Sometimes, just getting two people to agree on what to have for dinner or what movie to see on a Saturday night can seem like an overwhelming task. Now imagine trying to get five, seven or nine people to make million-dollar decisions that can affect hundreds, even thousands, of people. That’s the challenge that faces co-op and condominium boards each and every day.
There’s an art to building consensus among disparate members of a community. After all, the people elected to the board may come from a different backgrounds and different circumstances. They may have conflicting views on money or vendors or even what color the lobby or the clubhouse should be painted. Add to that the fact that some board members come to the table eager to make changes or perhaps pursue their own agendas, and the potential for disagreements becomes significant.
Working Toward Consensus
It takes hard work to create an environment conducive to open discussion and collegial debate, but with the right attitude and a willingness to listen, compromise and thinking about the big picture, board meetings can hum along smoothly.
“If one is trying to build consensus, the biggest challenge is that it takes time,” says Peter Glassman, executive director of Mediation Matters in Albany, New York. “For some people, that can be frustrating and become what appears to be gridlock.” Most successful boards require the right mix of personalities. “You need people with patience, an openness to having different views and a mutual understanding,” Glassman says. “First, seek to understand, and then to be understood.”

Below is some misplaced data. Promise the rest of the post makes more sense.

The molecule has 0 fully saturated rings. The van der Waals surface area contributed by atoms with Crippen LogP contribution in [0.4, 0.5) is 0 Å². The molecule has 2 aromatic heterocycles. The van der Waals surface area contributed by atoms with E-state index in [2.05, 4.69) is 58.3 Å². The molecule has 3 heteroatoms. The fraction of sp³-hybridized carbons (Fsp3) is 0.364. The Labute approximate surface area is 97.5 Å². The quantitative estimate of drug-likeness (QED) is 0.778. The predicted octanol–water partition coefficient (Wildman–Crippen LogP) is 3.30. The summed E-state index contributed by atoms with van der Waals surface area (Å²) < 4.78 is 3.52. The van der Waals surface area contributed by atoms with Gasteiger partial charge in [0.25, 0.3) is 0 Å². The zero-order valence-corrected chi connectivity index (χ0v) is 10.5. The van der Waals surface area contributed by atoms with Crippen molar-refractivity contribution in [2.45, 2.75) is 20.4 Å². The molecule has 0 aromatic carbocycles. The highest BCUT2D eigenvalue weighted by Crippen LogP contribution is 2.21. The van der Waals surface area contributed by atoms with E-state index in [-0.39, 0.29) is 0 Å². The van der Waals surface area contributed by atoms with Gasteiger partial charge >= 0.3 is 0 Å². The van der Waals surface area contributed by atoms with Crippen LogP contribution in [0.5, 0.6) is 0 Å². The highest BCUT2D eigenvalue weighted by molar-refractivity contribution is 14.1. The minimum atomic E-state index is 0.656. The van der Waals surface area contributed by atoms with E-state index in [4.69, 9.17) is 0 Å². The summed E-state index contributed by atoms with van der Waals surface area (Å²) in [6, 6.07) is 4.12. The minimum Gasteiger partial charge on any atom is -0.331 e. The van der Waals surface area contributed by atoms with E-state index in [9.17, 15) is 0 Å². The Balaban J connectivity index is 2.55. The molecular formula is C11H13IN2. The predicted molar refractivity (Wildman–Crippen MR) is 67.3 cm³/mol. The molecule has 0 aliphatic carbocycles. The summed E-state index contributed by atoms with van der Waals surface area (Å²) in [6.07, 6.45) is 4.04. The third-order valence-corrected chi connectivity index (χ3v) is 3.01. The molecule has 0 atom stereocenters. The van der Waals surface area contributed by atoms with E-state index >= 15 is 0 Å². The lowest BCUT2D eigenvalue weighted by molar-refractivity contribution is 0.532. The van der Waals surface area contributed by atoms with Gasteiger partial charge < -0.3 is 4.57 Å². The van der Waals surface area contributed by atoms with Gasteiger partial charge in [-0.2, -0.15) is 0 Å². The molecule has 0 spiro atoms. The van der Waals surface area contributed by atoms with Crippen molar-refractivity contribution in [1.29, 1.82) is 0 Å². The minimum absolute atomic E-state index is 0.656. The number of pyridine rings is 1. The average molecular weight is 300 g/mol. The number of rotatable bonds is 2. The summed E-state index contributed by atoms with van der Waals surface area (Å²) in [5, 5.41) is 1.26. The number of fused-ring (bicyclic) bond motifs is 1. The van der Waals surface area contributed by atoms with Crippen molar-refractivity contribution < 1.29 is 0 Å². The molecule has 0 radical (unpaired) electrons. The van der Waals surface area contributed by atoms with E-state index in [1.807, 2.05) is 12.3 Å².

That understanding should include discussions of governance as well, says Myriam Laberge, MA, an International Association of Facilitators (IAF) certified professional facilitator with Vancouver’s Masterful Facilitation Institute. “As part of a board’s training, a couple of hours should be set aside to talk about what effective governance would look like,” she says. Boards should ask themselves, “If we were a highly successful board, what would we look like? What might support us in achieving what we want, and what might prevent us?” The discussion should not be driven by any one person. It should be a dialogue, she says. “Dialogues are conversations that help people learn together.”